As of early this afternoon, 91L continues to deal with some dry air to the north that is limiting its ability to push up deep, tropical thunderstorms. The process of convection is what helps to lower the air pressure and start the chain reaction going to spin up a tropical cyclone. The NHC mentions that it may not be until Wednesday before conditions truly allow for development.

So far, the weak low has moved southward to about the latitude of Jacksonville, Florida. We may see it begin to push westward some early in the week before it turns north again ahead of an approaching trough in the atmosphere. This trough is the key to where what will probably be TS Arthur ends up.

To put it in simple terms, if the trough is not fast enough or strong enough, then the would-be storm could track more north than east. This would mean a track closer to the North Carolina coast later this week. It is also possible that the trough swings by and misses the system completely- not likely, but not impossible.

The latest computer guidance suggests that the pattern will be just right to kick the system out to the northeast enough to keep it away from the coast, minimizing impacts to places like the Outer Banks. However, we are talking about four to five days or more in to the future and even the slightest changes in the pattern could lead to some serious forecast challenges.

What about intensity? This is almost impossible to speculate on right now. We do not even have a tropical depression yet so I do not feel comfortable pretending to know how strong this system could get. The obvious signs are there: warm water, more favorable conditions, etc. but this tells me nothing about how well organized the storm would be later in the week. Let’s wait for it to develop and go from there. I think we all know by now how tough intensity forecasting is, no need to spend time worrying about that at this point in time.

I realize that this potential threat comes at perhaps the most critical time of the year for beach interests. Hard to believe we’re looking at a possible tropical storm threat for the Fourth of July along the Southeast coast. For this reason, I think it is especially important to be aware of the impacts that this system will bring. A lot of people will be heading to the beach in the coming days from the Carolinas to Georgia, Florida and on up the rest of the East Coast. Even the lesser-talked about impacts such as rip currents and ocean swells need to be addressed. Careful explanation of the hazards is important so that people are not afraid to keep their plans but are aware of things such as rip currents or large, breaking waves.

I will keep posting updates here at least once per day. I’ll also have frequent posts on Twitter and our Facebook page. Social media is a great tool to utilize for weather information. This blog, as well as Twitter and FB posts, all feed in to our iOS/Android app, Hurricane Impact. I also add a daily, detailed video discussion exclusive to the app. It’s a great way to stay connected even if you’re on the go. Search Hurricane Impact in the App Store or on Google Play. I’ll have more here tomorrow morning around 9am ET.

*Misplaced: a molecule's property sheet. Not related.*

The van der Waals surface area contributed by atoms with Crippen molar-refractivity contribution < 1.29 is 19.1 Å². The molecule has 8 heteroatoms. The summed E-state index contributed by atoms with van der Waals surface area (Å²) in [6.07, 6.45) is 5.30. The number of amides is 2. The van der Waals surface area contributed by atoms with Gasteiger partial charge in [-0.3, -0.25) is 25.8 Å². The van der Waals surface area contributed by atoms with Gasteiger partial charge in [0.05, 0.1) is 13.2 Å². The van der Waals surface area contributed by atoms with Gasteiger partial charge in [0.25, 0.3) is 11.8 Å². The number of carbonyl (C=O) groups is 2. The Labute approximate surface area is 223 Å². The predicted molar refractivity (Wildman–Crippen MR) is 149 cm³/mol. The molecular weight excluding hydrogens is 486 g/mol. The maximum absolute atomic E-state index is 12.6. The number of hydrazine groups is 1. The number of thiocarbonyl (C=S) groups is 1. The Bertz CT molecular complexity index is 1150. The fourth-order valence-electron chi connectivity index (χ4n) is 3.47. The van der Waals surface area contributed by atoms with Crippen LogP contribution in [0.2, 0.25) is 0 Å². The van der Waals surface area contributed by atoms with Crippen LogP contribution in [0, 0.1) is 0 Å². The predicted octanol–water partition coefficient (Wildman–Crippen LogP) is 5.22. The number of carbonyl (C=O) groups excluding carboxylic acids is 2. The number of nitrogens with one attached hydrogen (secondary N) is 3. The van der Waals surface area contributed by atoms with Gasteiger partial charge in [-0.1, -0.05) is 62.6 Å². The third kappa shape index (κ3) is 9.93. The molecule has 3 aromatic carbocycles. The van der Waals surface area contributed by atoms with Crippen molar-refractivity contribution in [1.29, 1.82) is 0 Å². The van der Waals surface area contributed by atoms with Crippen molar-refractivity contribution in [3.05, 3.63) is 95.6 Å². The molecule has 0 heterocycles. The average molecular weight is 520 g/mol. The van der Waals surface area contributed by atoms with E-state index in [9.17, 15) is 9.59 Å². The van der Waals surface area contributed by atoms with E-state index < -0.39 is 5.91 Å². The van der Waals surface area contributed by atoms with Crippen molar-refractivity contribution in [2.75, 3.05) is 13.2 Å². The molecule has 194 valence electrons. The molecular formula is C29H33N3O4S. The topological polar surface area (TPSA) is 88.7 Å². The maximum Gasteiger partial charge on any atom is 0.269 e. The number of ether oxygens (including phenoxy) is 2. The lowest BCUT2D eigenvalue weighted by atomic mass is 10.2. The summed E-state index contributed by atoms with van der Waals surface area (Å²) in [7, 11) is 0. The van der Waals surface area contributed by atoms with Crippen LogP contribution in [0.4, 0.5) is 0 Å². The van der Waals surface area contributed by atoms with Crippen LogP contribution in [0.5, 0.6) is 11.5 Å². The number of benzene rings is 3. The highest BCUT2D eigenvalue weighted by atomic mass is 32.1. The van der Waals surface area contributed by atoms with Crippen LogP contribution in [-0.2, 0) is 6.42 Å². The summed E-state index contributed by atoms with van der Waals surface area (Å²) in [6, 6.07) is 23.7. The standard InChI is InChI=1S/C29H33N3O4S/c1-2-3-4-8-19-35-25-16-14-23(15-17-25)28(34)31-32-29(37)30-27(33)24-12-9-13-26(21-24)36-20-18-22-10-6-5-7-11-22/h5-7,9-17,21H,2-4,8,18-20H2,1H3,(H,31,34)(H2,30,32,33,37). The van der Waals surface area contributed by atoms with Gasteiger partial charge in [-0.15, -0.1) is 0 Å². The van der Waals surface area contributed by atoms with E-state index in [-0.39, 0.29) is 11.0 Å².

M. Sudduth 1:40 PM ET June 29

Invest area 91L poised to develop but do so slowly

Satellite photo showing a slowly organizing area of low pressure just off the Carolina coast

Satellite photo showing a slowly organizing area of low pressure just off the Carolina coast

The NHC continues to increase the chances that the low pressure area off the Southeast coast will develop in to a tropical cyclone. This means it could become a least a tropical depression and probably a tropical storm.

Latest computer model guidance suggests that a slow process will continue as the low moves generally south and somewhat west of south over the next few days. Fortunately, the heavy weather will remain offshore but this has obvious implications for any boating interests and small craft especially should be aware of this developing situation.

An interesting run of the ECMWF model has generated quite the buzz on the hurricane social media circuit. It seems that the 12Z run was quite enthusiastic on developing 91L in to a moderate to strong tropical storm next week. We cannot worry about one run of any one model but it is noted and we’ll see if subsequent model guidance concurs and sets up a trend.

For now, folks from the Carolinas south to Florida should just keep an eye on the system. With quite a busy week coming up, people will be distracted and thus using social media, hurricane-related apps (we have one called Hurricane Impact), as well as television and radio will keep you informed without overwhelming you with info.

In the eastern Pacific, yet another tropical depression has formed but is forecast to move away from Mexico as it steadily develops in to a tropical storm. It poses no threat to land at this time.

I’ll have more here tomorrow in the early afternoon.

M. Sudduth 8:39 PM ET June 28